“You’ll miss the bare white walls.”

24


white, your kids will stay home from school and continue to sneak into your room to read. You’ll receive your last call from Dan. You will be a free man. You will call the woman from the bar and you two will celebrate. You will come back to a dark house; Yes, the lights will be off. Six business days will have passed. You will drink to yourself and sing the song you heard at the bar in your room. It won’t be playing but you will hear it like you did the first time. You’ll sing until you’re hoarse, and sweat until you pass out. You will wake up hours later and notice, through candle light, the dry vomit on the rim of your porcelain toilet, along with a couple of your wife’s teeth rested at the bottom below the waters. Your house will be hot and the candles will make it worse. You will sweat profusely. You will receive knocks on your door more and more frequently. Eventually your children will answer and be taken away while you and your wife sleep; you will notice after a few days. Your wife will notice and say nothing; she will simply spend more and more time in their rooms. This is where she will choose to sleep. You will make love to your wife, who you will swear was a lot skinnier some weeks ago, on your children’s bedroom floor. You will think of the girl from the bar. You will leave her there to sleep. You will hear her scream from that part of the house some nights, you will think you’re just drunk again. You will be unable to distinguish sobriety from intoxication. At the end of every day, you will have this lingering feeling. You will have the feeling that this feeling is resting in your stomach and could be cut out with a carving knife. Your wife will finally leave the house, and you, without a single step back. Everything will echo. Your sense of past, present and future will become one in the same. The walls will seem more fragile and food will make you less and less hungry. Dan will stop calling, the knocks on the door will cease. Everyone and thing will be a stranger, even you to you.

25


Caged

Nervo Arreguin

26


Right Foot Driver Brittanie Demps

Left foot welded to the gas pedal we flicker like light, our eyes sealed through penetrating rays of sun our hands trying to match separate vibrations bare backs pressed into elderly leather. You said right foot drivers fall out of love faster. Pushing ninety in a fifty past semis while caterwauling guitars danced in my lungs, I swear this is marriage. For a moment I watch you tap your fingers to the wrong rhythm, knuckles blushing as the volume rises. I tell you your cologne is a forest fire. At midnight you told me I smelled of wet leaves under black boots. Near dawn I confessed my love. Our heavy strings became soft jazz, speeding reduced to thirty in a forty-five.

27


To Cope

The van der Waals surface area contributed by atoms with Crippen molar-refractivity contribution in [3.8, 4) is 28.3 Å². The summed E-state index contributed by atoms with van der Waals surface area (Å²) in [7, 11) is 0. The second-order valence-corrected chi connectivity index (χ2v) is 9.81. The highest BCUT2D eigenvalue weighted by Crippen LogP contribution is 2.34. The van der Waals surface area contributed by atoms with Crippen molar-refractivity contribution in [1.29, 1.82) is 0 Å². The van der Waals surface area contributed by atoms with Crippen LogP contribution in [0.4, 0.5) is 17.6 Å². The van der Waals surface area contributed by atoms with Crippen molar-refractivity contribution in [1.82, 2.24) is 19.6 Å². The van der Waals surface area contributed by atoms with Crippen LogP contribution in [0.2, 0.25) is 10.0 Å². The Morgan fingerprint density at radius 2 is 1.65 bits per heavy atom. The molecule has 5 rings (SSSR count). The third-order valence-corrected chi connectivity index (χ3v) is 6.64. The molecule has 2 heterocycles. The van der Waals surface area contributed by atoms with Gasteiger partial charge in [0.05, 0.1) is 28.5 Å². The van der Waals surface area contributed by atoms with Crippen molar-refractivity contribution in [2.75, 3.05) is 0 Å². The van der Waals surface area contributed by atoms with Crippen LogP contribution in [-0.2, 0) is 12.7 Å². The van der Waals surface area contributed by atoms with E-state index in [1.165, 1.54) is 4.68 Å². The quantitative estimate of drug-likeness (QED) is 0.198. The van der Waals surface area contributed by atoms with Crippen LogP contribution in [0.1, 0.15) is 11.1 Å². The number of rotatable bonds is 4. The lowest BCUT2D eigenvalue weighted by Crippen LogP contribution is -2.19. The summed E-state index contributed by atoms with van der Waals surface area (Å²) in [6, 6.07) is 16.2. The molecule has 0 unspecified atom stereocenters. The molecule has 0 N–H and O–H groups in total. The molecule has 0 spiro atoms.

ties. I pity him and remember the utter ignorance of age, the tendency to do good blindly. I rememAracely Medina ber my parent’s divorce because of him. I see the smatterings of a self-despise in Aaliyah who has been lead to believe she does not Define insanity. Tell me about solitude. I deserve kindness. Through her I quell my own will not be persuaded into believing that these two feelings of inadequacy by seeing the flaws in her feelings are not contributors to violence, extremes, method of thinking. Through her, I learn to value and the being of the writer. That said, I refuse to whatever it is that I am: human, female, flawed or change my mind about the qualities of those who otherwise. create existences for the nonexistent. Are they not Or sometimes I create a character whom I the loneliest people, those who materialize some- loathe. I hate him/her because I see darker qualithing out of nothing? ties such as vengeance, and pride, allowed to thrive Writers by their nature are burdened with and rise to their full potential. One character , for lunacy and feelings of loneliness. In response to instance, named Rufus is dominant and abusive. emotional turmoil, they create in place of destroy- He derives pleasure from knowing he is in coning because it is the only way they know how to trol. He is the image of his father though he tried cope. They are disturbed and alone but it is an in- not to be. Due to his character it would seem only timate relationship to be both and it is necessary. natural that his truck, an external representation How else could someone fabricate lives for those of himself would be immense, imposing, and the who will never live? slightest bit intimidating. I am a writer for this It would be blue the most reason, utterly and shamemasculine of all colors lessly. I write because I do with a sharp profile and not know any other way of slanted headlights. He, tasting the world, discovering the reaches of who I is an abhorrent complex bundle of emotions and am and reacting to events in my life except through cruelty. He is a detestable person and thank goodcreating characters. ness he does not exist save for in my conscious. The freedom to create an entity, a friend There he aimlessly floats around. within the self to revisit and converse with is a Even that which I considered to be evil can gift I was not aware of for the longest time. The reveal my perspective of matters. The people I power of crafting something outward and tangible choose to hate teach me about myself. Rufus may was hardly fathomable to me at the tender age I not be who I support and hope the best for but he began to write. I discovered it because I felt soli- makes me think, and I seek to understand him at tary on occasion even when I sat amongst people. least on some twisted level. At moments like these I turned to my characters. I love them, even the ones I would never They were tentative things at first, barely strung want to meet. I care for them because each one together and only holding because of mental tape taught me, reinforced a virtue, brought up a morand glue. I distracted myself with them. al, became such an awful model they taught the I became addicted. contrary, and they are real to me. They are peo I lived through them. I wept and interacted ple. People in turn have the ability to alter subtle with the imaginary. I overanalyzed the intricate mentalities about us by the mere act of being alive. aftermath that is every person because of what People offer comfort sometimes just because their they have experienced. Ultimately, I realized the minds and circumstances exist. selfish nature of it all. Coping. All I can say is: I am lonely and insane. I True, I care for them, but I do because it claim these two qualities and the reaction they succors me. Sometimes their struggles, parts of caused that acquainted me with a myriad of peowho they are loosely correspond with my own. ple, albeit fictional, who helped me to deal with I see the epitome of fleeting innocence in them. the boy who hides his father’s extramarital activi- I am always asking characters who they are.